Lee County Biography

LOUIS PITCHER


Louis Pitcher is manager of the Dixon Home Telephone Company, whose business figures largely in the commercial affairs of Dixon. In this age of intense business activity the annihilation of time and distance is an important factor and telephone service has brought about a condition that largely furthers business interests through the direct communication of interested parties. The importance of efficient service is therefore apparent and as manager of the Dixon Home Telephone Company, Mr. Pitcher is doing an important work, carefully looking after all details and supervising the major features of the business so that the best results are accomplished.

One of Dixon's native sons, he was born in 1881, his parents being L.D. and Abbie (Cramer) Pitcher, who were early residents here, settling in Lee county when this city had little industrial or commercial importance. For a time the father engaged in the manufacture of wooden barley forks and secured a patent upon the fork which was of his invention. Later he engaged in other lines of business and at different times was active in the public service, filling the office of alderman and also acting on the school board. Public affairs of moment received his indorsement and cooperation and his efforts in behalf of the general welfare were far-reaching and important. In 1896 he organized the Lee County Telephone Company. This was the first independent company and he carefully systematized the business, established its lines and connections and placed the business upon a profitable basis. For nine years he remained at the head of the company and then sold out in 1905 to the Dixon Home Telephone Company. His death occurred in 1910 and was deeply regretted by many friends who appreciated his worth as a business man, as a citizen and as a social acquaintance. His wife still survives and yet makes her home in Dixon. She is a consistent member of the Methodist church.

Reared in this city Louis Pitcher acquired a public school education and afterward pursued a business course in Steinman's Institute. He has spent the past eighteen years in connection with the telephone business, with which he became identified upon the organization of the Lee County Telephone Company by his father.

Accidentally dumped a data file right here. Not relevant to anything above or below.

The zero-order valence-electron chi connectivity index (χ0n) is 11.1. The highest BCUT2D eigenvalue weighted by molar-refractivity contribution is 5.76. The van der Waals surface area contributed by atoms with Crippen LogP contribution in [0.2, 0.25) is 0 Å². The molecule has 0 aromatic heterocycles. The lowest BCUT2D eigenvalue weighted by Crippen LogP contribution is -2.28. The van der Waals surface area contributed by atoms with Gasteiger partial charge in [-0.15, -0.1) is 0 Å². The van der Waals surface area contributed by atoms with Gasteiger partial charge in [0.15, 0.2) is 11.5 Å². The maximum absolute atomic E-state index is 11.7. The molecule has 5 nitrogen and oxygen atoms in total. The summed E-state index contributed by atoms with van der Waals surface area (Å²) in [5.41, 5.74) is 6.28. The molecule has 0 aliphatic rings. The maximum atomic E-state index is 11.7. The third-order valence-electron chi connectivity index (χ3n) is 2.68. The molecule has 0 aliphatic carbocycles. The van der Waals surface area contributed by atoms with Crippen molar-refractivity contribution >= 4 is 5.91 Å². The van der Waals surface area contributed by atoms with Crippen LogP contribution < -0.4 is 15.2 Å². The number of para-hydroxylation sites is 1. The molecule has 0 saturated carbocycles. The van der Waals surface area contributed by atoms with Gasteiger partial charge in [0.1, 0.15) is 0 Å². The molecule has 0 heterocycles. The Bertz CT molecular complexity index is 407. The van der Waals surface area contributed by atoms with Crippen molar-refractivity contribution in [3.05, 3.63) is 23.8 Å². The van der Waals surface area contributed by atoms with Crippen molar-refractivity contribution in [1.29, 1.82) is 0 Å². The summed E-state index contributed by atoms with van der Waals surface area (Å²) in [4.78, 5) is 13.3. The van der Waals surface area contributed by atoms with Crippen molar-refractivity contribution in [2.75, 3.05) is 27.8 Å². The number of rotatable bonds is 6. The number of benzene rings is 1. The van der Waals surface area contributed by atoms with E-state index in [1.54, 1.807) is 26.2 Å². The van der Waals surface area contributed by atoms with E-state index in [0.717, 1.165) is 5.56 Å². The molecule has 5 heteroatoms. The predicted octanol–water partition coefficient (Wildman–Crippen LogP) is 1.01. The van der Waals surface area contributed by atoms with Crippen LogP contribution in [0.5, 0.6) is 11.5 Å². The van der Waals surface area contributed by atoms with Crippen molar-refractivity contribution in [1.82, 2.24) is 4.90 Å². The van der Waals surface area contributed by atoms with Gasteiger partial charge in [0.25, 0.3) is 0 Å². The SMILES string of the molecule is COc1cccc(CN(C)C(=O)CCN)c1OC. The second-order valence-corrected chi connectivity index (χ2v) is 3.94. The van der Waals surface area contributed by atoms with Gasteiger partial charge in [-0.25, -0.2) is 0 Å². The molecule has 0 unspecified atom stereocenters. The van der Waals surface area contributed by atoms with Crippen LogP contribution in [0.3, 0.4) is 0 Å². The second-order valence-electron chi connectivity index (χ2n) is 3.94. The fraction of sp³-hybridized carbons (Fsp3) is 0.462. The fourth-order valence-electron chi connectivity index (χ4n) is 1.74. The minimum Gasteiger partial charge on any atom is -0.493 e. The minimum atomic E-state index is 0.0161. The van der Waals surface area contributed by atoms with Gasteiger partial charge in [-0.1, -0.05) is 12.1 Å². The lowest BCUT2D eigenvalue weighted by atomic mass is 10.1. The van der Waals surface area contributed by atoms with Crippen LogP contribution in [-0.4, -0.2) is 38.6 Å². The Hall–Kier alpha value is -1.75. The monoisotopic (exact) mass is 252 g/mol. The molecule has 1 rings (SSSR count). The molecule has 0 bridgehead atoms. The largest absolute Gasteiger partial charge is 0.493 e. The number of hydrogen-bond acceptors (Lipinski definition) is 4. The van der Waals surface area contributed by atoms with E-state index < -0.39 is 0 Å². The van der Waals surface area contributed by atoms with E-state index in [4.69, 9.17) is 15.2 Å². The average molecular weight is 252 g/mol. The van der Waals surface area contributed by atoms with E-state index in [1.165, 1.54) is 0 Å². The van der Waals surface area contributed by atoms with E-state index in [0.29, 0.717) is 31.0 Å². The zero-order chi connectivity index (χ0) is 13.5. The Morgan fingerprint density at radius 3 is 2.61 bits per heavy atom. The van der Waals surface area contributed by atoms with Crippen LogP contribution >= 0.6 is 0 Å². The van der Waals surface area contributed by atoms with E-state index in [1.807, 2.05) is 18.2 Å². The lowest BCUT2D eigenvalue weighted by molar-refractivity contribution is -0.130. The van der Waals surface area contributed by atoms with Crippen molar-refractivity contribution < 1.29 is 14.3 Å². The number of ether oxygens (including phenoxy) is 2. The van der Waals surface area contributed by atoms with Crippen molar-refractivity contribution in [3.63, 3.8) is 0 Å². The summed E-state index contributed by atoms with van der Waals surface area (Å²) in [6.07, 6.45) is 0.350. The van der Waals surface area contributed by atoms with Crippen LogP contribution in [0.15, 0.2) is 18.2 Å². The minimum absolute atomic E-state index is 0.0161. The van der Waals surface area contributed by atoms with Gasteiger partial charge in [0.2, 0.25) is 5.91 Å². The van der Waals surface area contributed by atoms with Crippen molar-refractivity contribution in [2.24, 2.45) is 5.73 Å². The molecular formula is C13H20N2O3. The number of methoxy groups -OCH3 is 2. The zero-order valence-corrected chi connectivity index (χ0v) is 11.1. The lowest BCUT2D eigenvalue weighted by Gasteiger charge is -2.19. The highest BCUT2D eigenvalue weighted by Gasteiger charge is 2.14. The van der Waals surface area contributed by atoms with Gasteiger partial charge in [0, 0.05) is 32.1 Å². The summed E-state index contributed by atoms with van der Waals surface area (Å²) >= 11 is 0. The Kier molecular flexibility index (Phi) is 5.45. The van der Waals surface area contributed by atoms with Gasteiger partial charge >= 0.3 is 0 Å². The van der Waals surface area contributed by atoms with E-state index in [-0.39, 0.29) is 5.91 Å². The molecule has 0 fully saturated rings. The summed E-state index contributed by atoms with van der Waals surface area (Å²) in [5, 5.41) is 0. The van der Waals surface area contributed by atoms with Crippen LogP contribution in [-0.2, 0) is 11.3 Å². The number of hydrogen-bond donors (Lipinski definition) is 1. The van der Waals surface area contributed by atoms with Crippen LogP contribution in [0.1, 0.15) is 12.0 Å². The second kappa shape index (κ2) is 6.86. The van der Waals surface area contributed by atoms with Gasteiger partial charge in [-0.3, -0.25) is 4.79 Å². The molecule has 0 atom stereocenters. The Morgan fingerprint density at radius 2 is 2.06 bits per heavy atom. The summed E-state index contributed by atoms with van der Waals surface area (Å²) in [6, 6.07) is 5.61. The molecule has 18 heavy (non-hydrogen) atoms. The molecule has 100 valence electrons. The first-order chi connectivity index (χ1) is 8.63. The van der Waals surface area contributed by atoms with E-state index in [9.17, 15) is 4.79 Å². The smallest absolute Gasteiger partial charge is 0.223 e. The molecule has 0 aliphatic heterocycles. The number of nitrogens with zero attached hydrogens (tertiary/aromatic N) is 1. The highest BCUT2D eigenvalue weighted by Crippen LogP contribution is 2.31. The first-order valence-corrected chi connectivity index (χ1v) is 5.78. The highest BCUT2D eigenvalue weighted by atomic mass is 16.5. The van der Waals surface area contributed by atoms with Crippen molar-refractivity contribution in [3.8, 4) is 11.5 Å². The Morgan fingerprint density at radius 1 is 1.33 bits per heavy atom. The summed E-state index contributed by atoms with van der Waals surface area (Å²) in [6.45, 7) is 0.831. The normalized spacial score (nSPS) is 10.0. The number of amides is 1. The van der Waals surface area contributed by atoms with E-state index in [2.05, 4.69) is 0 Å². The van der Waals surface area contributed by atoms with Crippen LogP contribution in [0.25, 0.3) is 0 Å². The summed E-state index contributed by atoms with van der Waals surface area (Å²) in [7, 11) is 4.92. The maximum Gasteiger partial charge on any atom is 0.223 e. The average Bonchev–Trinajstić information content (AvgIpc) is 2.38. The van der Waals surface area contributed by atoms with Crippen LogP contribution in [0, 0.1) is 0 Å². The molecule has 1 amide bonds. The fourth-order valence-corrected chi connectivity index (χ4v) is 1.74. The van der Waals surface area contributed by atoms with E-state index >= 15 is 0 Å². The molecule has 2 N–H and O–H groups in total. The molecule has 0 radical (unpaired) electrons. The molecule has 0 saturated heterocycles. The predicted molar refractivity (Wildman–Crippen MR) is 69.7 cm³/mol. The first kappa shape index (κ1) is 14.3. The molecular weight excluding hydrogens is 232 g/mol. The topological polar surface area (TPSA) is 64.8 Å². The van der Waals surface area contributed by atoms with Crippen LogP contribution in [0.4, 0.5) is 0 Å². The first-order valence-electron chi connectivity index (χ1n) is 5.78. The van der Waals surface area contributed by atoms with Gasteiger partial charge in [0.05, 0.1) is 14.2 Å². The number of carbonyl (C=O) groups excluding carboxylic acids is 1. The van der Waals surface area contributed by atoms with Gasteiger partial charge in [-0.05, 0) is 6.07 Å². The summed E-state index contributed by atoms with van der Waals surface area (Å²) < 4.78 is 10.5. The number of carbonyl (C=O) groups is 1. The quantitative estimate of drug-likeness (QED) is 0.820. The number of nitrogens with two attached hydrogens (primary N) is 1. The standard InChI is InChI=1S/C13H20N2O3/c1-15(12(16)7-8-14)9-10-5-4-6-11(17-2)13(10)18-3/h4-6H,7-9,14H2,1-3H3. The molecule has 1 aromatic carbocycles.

He is now manager of the Dixon Home Telephone Company, which in 1905, upon purchasing the business and plant of the Lee County Telephone Company, rebuilt the plant and equipped it according to the most modern methods. The company now averages a telephone to every four and six-tenths of the population, a higher average than in any other point of equal area in the world. This alone indicates the efficiency of the service and those who read between the lines recognize the capable management and enterprise of Mr. Pitcher, who thoroughly understands the business in every phase and leaves no effort undone that will promote good service for his patrons.

On the 21st of October, 1911. Mr. Pitcher was married to Mrs. Edna Joseph of Dixon. He is a man of social nature and has an extensive circle of warm friends in this city and throughout the surrounding country. In Masonry he has attained the thirty-second degree of the Scottish Rite and is a past commander of Dixon Commandery, "No. 21, K.T. He is likewise connected with the Ancient Arabic Order of the Nobles of the Mystic Shrine. He belongs to the Elks lodge and is secretary of its board of trustees. He was active and influential in securing the erection of the Elks building. In polities he is somewhat independent, perhaps might best be termed a progressive, for he does not believe in the blind following of party leaders, but rather in the intelligent expression by ballot of one's belief in principles that they deem essential to good government. He is the secretary of the young men's branch of the Dixon's Citizens' Association and is very active in support of many measures which have to do with the welfare and upbuilding of the community. His cooperation can always be counted upon to further any project for the public good and his worth as a citizen is widely known.

Transcribed by Karen Holt - 1914 History of Lee County Illinois Vol 2 by Frank E. Stevens.

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